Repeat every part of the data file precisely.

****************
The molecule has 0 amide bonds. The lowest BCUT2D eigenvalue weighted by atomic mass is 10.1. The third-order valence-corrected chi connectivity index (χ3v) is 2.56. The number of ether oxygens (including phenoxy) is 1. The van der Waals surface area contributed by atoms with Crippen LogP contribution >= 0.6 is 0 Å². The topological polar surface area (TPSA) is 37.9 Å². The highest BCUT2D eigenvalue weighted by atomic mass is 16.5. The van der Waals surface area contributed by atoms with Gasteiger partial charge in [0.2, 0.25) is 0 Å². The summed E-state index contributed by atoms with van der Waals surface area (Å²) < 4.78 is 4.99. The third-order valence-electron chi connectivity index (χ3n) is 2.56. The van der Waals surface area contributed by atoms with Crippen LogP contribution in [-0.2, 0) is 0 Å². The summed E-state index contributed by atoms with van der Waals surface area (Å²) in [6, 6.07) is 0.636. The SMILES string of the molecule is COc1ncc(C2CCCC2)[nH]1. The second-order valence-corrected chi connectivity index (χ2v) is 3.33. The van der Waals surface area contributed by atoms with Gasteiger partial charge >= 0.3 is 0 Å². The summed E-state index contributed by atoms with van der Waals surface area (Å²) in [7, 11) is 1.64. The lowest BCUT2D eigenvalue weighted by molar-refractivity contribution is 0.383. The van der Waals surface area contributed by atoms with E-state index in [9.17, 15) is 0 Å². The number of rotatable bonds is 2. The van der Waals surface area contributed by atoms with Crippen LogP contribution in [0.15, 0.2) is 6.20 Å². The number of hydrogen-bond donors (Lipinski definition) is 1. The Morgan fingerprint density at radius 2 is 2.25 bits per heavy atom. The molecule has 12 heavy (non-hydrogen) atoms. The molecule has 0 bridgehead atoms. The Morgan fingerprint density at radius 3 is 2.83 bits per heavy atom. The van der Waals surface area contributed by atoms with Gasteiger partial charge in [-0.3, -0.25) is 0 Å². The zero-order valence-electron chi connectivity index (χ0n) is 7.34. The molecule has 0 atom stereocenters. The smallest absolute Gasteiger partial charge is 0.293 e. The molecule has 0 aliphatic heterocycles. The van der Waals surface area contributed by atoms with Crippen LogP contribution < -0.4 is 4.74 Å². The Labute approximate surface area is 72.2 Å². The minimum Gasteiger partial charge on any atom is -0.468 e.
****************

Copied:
The molecule has 0 amide bonds. The lowest BCUT2D eigenvalue weighted by atomic mass is 10.1. The third-order valence-corrected chi connectivity index (χ3v) is 2.56. The number of ether oxygens (including phenoxy) is 1. The van der Waals surface area contributed by atoms with Crippen LogP contribution >= 0.6 is 0 Å². The topological polar surface area (TPSA) is 37.9 Å². The highest BCUT2D eigenvalue weighted by atomic mass is 16.5. The van der Waals surface area contributed by atoms with Gasteiger partial charge in [0.2, 0.25) is 0 Å². The summed E-state index contributed by atoms with van der Waals surface area (Å²) < 4.78 is 4.99. The third-order valence-electron chi connectivity index (χ3n) is 2.56. The van der Waals surface area contributed by atoms with Crippen LogP contribution in [-0.2, 0) is 0 Å². The summed E-state index contributed by atoms with van der Waals surface area (Å²) in [6, 6.07) is 0.636. The SMILES string of the molecule is COc1ncc(C2CCCC2)[nH]1. The second-order valence-corrected chi connectivity index (χ2v) is 3.33. The van der Waals surface area contributed by atoms with Gasteiger partial charge >= 0.3 is 0 Å². The summed E-state index contributed by atoms with van der Waals surface area (Å²) in [7, 11) is 1.64. The lowest BCUT2D eigenvalue weighted by molar-refractivity contribution is 0.383. The van der Waals surface area contributed by atoms with E-state index in [9.17, 15) is 0 Å². The number of rotatable bonds is 2. The van der Waals surface area contributed by atoms with Crippen LogP contribution in [0.15, 0.2) is 6.20 Å². The number of hydrogen-bond donors (Lipinski definition) is 1. The Morgan fingerprint density at radius 2 is 2.25 bits per heavy atom. The molecule has 12 heavy (non-hydrogen) atoms. The molecule has 0 bridgehead atoms. The Morgan fingerprint density at radius 3 is 2.83 bits per heavy atom. The van der Waals surface area contributed by atoms with Gasteiger partial charge in [-0.3, -0.25) is 0 Å². The zero-order valence-electron chi connectivity index (χ0n) is 7.34. The molecule has 0 atom stereocenters. The smallest absolute Gasteiger partial charge is 0.293 e. The molecule has 0 aliphatic heterocycles. The van der Waals surface area contributed by atoms with Crippen LogP contribution < -0.4 is 4.74 Å². The Labute approximate surface area is 72.2 Å². The minimum Gasteiger partial charge on any atom is -0.468 e.